As a Youth Ki Awaaz Menstrual Health Fellow, Nitisha has started Let’s Talk Period, a campaign to mobilise young people to switch to sustainable period products. She says, “80 lakh women in Delhi use non-biodegradable sanitary products, generate 3000 tonnes of menstrual waste, that takes 500-800 years to decompose; which in turn contributes to the health issues of all menstruators, increased burden of waste management on the city and harmful living environment for all citizens.

Let’s Talk Period aims to change this by

Find out more about her campaign here.

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A former Assistant Secretary with the Ministry of Women and Child Development in West Bengal for three months, Lakshmi Bhavya has been championing the cause of menstrual hygiene in her district. By associating herself with the Lalana Campaign, a holistic menstrual hygiene awareness campaign which is conducted by the Anahat NGO, Lakshmi has been slowly breaking taboos when it comes to periods and menstrual hygiene.

A Gender Rights Activist working with the tribal and marginalized communities in india, Srilekha is a PhD scholar working on understanding body and sexuality among tribal girls, to fill the gaps in research around indigenous women and their stories. Srilekha has worked extensively at the grassroots level with community based organisations, through several advocacy initiatives around Gender, Mental Health, Menstrual Hygiene and Sexual and Reproductive Health Rights (SRHR) for the indigenous in Jharkhand, over the last 6 years.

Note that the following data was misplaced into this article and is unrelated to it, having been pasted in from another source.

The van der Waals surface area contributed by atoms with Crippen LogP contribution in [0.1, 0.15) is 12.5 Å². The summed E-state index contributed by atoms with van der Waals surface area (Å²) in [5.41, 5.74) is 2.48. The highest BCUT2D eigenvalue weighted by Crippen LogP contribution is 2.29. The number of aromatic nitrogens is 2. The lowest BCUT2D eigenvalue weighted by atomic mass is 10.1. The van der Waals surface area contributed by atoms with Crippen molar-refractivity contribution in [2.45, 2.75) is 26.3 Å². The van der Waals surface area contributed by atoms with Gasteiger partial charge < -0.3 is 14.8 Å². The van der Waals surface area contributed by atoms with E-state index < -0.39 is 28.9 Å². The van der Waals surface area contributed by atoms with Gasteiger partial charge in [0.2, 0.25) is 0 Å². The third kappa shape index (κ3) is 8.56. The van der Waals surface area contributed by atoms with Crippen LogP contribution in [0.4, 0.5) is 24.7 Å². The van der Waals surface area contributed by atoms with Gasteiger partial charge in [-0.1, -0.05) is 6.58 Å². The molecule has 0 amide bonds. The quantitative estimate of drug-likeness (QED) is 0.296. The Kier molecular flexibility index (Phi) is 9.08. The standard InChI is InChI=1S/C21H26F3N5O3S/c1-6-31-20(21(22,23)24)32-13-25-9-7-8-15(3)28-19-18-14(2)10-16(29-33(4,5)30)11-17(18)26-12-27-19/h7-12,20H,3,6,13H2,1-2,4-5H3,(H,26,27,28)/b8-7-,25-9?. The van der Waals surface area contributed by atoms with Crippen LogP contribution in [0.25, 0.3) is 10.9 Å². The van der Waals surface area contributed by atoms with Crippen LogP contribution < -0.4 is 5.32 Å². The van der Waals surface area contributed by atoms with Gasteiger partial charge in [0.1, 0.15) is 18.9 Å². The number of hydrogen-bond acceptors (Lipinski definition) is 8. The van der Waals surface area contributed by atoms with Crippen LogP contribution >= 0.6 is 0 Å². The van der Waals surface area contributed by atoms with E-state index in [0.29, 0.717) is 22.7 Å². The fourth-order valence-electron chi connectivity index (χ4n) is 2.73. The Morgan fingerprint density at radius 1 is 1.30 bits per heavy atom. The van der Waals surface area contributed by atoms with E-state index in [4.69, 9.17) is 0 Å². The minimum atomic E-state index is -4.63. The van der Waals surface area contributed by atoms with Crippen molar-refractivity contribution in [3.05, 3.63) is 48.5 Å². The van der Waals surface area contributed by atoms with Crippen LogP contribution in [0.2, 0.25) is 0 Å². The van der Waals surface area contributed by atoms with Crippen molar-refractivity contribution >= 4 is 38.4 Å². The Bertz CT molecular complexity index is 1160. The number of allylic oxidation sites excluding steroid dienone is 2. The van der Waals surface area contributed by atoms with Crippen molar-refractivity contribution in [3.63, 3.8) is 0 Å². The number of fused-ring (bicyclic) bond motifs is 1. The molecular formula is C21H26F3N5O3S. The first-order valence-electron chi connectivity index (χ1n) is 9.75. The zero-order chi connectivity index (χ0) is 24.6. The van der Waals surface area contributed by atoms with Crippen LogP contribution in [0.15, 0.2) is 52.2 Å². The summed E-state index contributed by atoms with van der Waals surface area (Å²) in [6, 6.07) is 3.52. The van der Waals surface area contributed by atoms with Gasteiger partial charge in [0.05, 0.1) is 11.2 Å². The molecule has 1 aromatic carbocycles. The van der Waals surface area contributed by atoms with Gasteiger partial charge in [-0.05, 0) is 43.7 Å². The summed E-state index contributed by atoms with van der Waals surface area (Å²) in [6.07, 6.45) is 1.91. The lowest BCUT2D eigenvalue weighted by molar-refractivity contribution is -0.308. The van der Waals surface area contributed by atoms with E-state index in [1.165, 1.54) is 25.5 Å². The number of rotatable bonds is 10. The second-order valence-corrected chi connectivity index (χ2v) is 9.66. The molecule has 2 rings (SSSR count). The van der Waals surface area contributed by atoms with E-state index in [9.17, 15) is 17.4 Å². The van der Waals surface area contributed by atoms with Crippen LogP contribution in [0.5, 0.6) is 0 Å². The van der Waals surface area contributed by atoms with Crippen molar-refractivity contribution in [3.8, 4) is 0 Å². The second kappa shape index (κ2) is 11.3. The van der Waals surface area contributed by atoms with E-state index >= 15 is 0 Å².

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A Guwahati-based college student pursuing her Masters in Tata Institute of Social Sciences, Bidisha started the #BleedwithDignity campaign on the technology platform, demanding that the Government of Assam install
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Bidisha was selected in’s flagship program ‘She Creates Change’ having run successful online advocacy